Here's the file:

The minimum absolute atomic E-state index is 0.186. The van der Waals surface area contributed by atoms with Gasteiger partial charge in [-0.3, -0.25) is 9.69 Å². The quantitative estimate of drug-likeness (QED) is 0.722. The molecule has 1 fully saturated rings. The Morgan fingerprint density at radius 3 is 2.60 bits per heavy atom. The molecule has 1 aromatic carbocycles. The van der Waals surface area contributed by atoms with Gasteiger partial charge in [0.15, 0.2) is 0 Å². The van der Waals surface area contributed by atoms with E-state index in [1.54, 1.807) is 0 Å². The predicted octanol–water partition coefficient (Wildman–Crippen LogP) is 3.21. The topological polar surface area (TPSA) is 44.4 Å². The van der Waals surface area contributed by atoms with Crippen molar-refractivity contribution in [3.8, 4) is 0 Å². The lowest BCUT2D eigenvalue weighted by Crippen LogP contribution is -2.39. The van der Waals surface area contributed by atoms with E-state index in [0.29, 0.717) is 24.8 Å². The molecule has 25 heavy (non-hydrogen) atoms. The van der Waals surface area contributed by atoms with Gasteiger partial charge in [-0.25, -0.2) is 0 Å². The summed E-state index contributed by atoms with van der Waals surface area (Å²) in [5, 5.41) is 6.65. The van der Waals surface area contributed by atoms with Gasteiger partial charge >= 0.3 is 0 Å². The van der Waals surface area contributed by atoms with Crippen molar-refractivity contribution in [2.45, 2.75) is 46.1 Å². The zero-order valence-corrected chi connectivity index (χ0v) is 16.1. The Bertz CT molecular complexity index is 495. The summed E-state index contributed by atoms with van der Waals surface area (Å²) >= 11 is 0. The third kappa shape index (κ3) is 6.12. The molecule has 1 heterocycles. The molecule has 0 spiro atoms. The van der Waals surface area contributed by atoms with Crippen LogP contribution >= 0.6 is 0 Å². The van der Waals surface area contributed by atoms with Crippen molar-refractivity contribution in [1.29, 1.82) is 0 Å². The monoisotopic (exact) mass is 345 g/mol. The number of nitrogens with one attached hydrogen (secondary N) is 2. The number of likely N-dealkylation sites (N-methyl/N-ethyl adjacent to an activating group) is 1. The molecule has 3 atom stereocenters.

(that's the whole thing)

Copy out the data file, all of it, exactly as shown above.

The minimum absolute atomic E-state index is 0.186. The van der Waals surface area contributed by atoms with Gasteiger partial charge in [-0.3, -0.25) is 9.69 Å². The quantitative estimate of drug-likeness (QED) is 0.722. The molecule has 1 fully saturated rings. The Morgan fingerprint density at radius 3 is 2.60 bits per heavy atom. The molecule has 1 aromatic carbocycles. The van der Waals surface area contributed by atoms with Gasteiger partial charge in [0.15, 0.2) is 0 Å². The van der Waals surface area contributed by atoms with E-state index in [1.54, 1.807) is 0 Å². The predicted octanol–water partition coefficient (Wildman–Crippen LogP) is 3.21. The topological polar surface area (TPSA) is 44.4 Å². The van der Waals surface area contributed by atoms with Crippen molar-refractivity contribution in [3.8, 4) is 0 Å². The lowest BCUT2D eigenvalue weighted by Crippen LogP contribution is -2.39. The van der Waals surface area contributed by atoms with E-state index in [0.29, 0.717) is 24.8 Å². The molecule has 25 heavy (non-hydrogen) atoms. The van der Waals surface area contributed by atoms with Gasteiger partial charge in [-0.25, -0.2) is 0 Å². The summed E-state index contributed by atoms with van der Waals surface area (Å²) in [5, 5.41) is 6.65. The van der Waals surface area contributed by atoms with Gasteiger partial charge >= 0.3 is 0 Å². The van der Waals surface area contributed by atoms with Crippen molar-refractivity contribution in [2.45, 2.75) is 46.1 Å². The zero-order valence-corrected chi connectivity index (χ0v) is 16.1. The Bertz CT molecular complexity index is 495. The summed E-state index contributed by atoms with van der Waals surface area (Å²) >= 11 is 0. The third kappa shape index (κ3) is 6.12. The molecule has 1 heterocycles. The molecule has 0 spiro atoms. The van der Waals surface area contributed by atoms with Crippen LogP contribution >= 0.6 is 0 Å². The van der Waals surface area contributed by atoms with Crippen molar-refractivity contribution in [1.29, 1.82) is 0 Å². The monoisotopic (exact) mass is 345 g/mol. The number of nitrogens with one attached hydrogen (secondary N) is 2. The number of likely N-dealkylation sites (N-methyl/N-ethyl adjacent to an activating group) is 1. The molecule has 3 atom stereocenters.